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mir

[meer; Russian myeer] /mɪər; Russian myir/
noun, plural miri
[meer-ee; Russian myee-ri] /ˈmɪər i; Russian ˈmyi rɪ/ (Show IPA).
Russian.
1.
a village commune of peasant farmers in prerevolutionary Russia.

MIr.

1.
Middle Irish.
Also, M.Ir.
Dictionary.com Unabridged
Based on the Random House Dictionary, © Random House, Inc. 2014.
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Examples from the web for mir
  • Onboard the mir space station, he controlled the docking procedures among other things.
British Dictionary definitions for mir

mir

/mir/
noun (pl) miri (ˈmiri)
1.
a peasant commune in prerevolutionary Russia
Word Origin
literally: world

Mir

/mɪə/
noun
1.
the Russian (formerly Soviet) manned space station launched in February 1986 and scuttled in 2001
Word Origin
C20: Russian: peace
Collins English Dictionary - Complete & Unabridged 2012 Digital Edition
© William Collins Sons & Co. Ltd. 1979, 1986 © HarperCollins
Publishers 1998, 2000, 2003, 2005, 2006, 2007, 2009, 2012
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Word Origin and History for mir

Mir

late 20c. space station, from Russian, literally "peace, world," also "village, community," from Old Church Slavonic miru "peace," from Proto-Slavic *miru "commune, joy, peace" ("possibly borrowed from Iranian" [Watkins]), from PIE root *mei- "to bind" (see mitre). Old Church Slavonic miru was "used in Christian terminology as a collective 'community of peace' " [Buck], translating Greek kosmos. Hence, "the known world, mankind."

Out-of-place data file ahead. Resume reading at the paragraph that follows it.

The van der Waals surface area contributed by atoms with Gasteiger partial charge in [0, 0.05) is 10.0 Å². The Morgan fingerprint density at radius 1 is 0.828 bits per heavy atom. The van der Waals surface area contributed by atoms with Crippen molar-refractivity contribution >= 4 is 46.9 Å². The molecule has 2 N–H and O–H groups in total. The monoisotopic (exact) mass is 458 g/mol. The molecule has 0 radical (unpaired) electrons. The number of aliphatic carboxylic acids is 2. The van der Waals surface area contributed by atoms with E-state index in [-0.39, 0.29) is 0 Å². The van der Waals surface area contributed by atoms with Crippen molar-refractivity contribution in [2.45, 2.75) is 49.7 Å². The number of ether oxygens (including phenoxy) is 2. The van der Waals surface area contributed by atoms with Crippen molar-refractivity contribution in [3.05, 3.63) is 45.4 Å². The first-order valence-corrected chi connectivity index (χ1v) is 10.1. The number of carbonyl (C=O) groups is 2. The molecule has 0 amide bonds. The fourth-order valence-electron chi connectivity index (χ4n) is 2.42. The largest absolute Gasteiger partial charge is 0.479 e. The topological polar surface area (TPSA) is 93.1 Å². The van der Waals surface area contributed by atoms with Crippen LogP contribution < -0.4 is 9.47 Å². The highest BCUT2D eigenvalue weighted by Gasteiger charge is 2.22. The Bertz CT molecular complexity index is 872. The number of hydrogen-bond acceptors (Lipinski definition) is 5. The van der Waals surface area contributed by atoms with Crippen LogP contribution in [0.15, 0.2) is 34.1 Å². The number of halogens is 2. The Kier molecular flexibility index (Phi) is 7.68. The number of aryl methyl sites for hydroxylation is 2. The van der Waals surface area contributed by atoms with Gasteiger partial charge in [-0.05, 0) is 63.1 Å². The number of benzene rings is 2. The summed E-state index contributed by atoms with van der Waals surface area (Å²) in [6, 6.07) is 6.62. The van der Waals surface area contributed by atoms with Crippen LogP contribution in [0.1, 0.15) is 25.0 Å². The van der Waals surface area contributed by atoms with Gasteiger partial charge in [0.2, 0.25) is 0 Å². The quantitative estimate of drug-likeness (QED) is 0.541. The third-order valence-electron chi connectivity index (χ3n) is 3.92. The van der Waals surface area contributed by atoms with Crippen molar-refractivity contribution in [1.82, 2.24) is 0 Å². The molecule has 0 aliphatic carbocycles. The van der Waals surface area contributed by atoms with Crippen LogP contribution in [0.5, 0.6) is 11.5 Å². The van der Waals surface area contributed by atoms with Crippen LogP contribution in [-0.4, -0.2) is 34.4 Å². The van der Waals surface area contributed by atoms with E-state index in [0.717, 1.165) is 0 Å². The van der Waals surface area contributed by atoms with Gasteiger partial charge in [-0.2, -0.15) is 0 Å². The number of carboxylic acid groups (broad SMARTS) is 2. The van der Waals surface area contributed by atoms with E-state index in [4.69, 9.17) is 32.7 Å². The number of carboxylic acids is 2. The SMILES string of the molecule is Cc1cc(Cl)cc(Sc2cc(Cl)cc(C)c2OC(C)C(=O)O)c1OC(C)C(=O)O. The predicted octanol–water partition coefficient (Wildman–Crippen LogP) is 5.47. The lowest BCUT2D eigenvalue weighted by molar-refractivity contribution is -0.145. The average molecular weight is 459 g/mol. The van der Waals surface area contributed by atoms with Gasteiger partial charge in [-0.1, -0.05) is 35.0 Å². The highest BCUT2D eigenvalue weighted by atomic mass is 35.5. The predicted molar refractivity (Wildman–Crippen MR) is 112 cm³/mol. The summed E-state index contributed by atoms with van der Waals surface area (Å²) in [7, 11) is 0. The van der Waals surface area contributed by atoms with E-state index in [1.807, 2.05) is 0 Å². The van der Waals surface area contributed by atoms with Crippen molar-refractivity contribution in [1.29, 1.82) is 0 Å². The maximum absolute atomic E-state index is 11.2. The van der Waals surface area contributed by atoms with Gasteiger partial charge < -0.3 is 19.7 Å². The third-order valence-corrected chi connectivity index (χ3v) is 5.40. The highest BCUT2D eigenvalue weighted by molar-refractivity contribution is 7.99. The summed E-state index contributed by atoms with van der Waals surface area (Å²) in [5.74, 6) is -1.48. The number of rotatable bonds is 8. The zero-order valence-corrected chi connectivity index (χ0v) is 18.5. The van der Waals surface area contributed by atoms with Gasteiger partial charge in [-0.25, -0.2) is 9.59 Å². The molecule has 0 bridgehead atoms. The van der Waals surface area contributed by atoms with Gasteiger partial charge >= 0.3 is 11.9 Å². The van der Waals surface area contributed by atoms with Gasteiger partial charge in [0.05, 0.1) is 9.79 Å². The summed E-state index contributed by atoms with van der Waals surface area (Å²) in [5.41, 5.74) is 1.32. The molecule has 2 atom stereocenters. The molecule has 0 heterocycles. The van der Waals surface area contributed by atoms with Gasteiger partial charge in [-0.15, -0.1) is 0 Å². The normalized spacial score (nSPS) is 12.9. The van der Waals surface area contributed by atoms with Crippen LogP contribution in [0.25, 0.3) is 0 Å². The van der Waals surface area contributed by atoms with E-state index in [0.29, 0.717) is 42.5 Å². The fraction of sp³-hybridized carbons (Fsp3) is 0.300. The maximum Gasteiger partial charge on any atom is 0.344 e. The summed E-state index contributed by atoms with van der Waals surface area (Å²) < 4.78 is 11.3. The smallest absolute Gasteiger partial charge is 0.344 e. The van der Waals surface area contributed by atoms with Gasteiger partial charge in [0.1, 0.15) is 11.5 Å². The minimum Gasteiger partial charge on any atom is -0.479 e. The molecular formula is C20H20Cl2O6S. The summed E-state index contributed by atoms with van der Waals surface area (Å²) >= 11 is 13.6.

Online Etymology Dictionary, © 2010 Douglas Harper
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Related Abbreviations for mir

MIr

Middle Irish

MIR

microwave imaging radiometer
The American Heritage® Abbreviations Dictionary, Third Edition
Copyright © 2005 by Houghton Mifflin Company.
Published by Houghton Mifflin Company. All rights reserved.
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Encyclopedia Article for mir

in Russian history, a self-governing community of peasant households that elected its own officials and controlled local forests, fisheries, hunting grounds, and vacant lands. To make taxes imposed on its members more equitable, the mir assumed communal control of the community's arable land and periodically redistributed it among the households, according to their sizes (from 1720).

Learn more about mir with a free trial on Britannica.com
Encyclopedia Britannica, 2008. Encyclopedia Britannica Online.
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